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Old Jul 26th, 2006, 04:31 PM
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VERY interesting report--looking forward to more. Jane
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Old Jul 26th, 2006, 06:33 PM
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I am also looking forward to more.
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Old Jul 27th, 2006, 06:38 AM
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Great report, fishee!!

Bookmarking so that I can read the rest...
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Old Jul 27th, 2006, 05:27 PM
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More Fishee More!!!
This is great!!
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Old Jul 27th, 2006, 05:35 PM
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We want to know about your dealings with the carpet dealers.
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Old Jul 28th, 2006, 10:04 AM
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One thing I forgot to mention – if you are a U.S. or EU citizen, you need to purchase an entry visa right after you deplane within the IST customs area – I think I paid 15 USD and I was glad I had this cash with me.

As I said, the peace and quiet of the Sultanahmet was magical for us, with the call to prayer resonating from the gorgeous mosques. It’s touristy and a total orientalist fantasy, but hey, that’s sorta what we wanted for our first trip to Istanbul. But seeing Pizza Hut and Burger King outside my window at my Taksim hotel snapped me out of it pretty quickly.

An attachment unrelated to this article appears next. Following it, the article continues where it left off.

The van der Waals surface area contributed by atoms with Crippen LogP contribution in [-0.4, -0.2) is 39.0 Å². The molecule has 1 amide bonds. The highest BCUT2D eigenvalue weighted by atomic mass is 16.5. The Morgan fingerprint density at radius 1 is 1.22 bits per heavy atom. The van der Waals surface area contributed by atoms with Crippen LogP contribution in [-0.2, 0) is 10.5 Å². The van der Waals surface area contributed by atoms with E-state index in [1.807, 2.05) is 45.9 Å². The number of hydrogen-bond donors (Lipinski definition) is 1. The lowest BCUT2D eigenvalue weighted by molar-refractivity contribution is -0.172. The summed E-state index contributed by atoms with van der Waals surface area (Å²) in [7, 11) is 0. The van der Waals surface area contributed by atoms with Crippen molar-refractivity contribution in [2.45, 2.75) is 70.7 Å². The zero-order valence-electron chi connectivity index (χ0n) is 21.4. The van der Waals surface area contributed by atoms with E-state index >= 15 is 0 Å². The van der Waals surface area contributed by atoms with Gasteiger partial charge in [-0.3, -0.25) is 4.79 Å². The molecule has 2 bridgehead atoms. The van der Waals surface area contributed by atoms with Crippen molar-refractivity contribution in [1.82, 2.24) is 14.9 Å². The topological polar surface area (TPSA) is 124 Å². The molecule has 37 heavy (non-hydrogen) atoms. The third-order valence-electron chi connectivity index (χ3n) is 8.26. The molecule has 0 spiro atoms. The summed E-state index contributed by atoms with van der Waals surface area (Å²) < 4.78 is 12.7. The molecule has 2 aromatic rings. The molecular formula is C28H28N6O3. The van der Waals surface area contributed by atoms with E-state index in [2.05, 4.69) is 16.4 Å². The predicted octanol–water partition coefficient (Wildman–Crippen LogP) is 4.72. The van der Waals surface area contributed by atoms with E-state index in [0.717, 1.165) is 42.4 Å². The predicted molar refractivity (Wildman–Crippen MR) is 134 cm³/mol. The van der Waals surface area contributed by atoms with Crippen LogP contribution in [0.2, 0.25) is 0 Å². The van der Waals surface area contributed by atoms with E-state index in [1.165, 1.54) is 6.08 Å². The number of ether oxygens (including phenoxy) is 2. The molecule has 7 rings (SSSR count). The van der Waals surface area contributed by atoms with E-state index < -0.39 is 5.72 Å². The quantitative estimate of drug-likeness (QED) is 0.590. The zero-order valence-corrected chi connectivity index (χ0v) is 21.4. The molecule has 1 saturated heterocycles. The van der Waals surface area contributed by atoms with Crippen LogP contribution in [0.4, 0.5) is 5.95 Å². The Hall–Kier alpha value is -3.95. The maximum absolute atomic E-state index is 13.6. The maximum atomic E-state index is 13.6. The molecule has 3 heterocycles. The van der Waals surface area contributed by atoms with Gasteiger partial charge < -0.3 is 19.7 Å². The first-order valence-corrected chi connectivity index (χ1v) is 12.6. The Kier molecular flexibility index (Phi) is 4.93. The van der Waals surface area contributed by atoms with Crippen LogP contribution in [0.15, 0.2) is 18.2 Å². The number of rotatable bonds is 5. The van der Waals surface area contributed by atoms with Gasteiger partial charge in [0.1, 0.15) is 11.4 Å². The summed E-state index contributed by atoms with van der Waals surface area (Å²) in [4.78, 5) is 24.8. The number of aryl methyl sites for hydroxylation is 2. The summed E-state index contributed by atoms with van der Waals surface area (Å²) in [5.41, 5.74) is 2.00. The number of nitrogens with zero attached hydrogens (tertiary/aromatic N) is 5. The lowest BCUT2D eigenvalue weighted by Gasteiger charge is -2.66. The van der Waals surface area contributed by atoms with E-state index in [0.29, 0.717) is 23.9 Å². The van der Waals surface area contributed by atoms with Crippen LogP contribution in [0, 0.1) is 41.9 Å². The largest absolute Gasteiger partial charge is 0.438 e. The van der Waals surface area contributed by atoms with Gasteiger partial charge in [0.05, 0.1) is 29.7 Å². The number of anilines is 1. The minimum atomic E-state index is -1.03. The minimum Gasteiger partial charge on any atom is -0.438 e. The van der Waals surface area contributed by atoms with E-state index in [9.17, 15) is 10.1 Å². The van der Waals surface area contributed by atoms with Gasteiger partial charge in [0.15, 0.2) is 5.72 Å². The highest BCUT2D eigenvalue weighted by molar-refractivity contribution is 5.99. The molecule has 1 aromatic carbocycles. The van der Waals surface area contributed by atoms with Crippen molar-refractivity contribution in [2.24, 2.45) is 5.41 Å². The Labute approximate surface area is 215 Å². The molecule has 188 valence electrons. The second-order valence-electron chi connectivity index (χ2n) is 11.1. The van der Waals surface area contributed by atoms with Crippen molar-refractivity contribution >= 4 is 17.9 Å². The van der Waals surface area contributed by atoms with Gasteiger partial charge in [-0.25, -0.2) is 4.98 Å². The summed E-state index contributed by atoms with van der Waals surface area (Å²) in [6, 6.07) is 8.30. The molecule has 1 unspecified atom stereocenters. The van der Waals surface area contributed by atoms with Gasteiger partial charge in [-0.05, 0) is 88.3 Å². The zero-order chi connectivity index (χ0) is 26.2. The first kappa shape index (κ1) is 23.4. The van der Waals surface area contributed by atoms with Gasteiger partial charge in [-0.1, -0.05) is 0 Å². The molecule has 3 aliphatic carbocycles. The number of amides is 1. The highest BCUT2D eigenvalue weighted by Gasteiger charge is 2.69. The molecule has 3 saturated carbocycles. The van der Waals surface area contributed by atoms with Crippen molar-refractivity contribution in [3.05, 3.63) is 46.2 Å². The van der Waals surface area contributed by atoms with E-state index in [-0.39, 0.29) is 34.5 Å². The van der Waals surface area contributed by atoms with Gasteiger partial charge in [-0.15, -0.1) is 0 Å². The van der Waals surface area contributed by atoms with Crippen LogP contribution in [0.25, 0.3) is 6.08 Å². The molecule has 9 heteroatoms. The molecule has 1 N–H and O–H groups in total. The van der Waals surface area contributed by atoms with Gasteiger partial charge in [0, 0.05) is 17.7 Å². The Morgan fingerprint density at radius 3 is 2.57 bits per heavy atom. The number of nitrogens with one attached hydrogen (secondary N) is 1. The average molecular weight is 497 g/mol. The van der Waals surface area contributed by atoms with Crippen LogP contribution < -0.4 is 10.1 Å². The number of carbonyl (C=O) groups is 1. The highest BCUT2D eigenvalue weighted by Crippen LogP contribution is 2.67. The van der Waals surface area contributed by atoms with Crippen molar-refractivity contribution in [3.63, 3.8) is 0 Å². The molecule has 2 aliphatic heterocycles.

I must admit we did really enjoy walking through the Taskim Square area one evening, jam packed with Turks of all ages, with many younger people. It was a nice to see “locals” and Turkish tourists hanging out on the weekend, and we perused the music stores and tons of inexpensive clothing stores along the pedestrian walk, Istiklal. We ate at a very good restaurant mentioned in many tour books, Haci Baba along this walkway – reservations are important to get a table on the outside terrace section where it overlooks the beautiful garden of an old church, and the place had a great vibe. The Mezas (?) were excellent – the artichokes, different preparations of eggplant, yogurt and dill, hummus, stuffed peppers, etc. The waiters invited us to walk over to point out what we wanted to eat, the same thing for our entrée courses. I had an excellent entrée of lamb medallions with a neatly trimmed ring of crisp fat around each piece – finish this dish quickly while the fat is still crisp and succulent.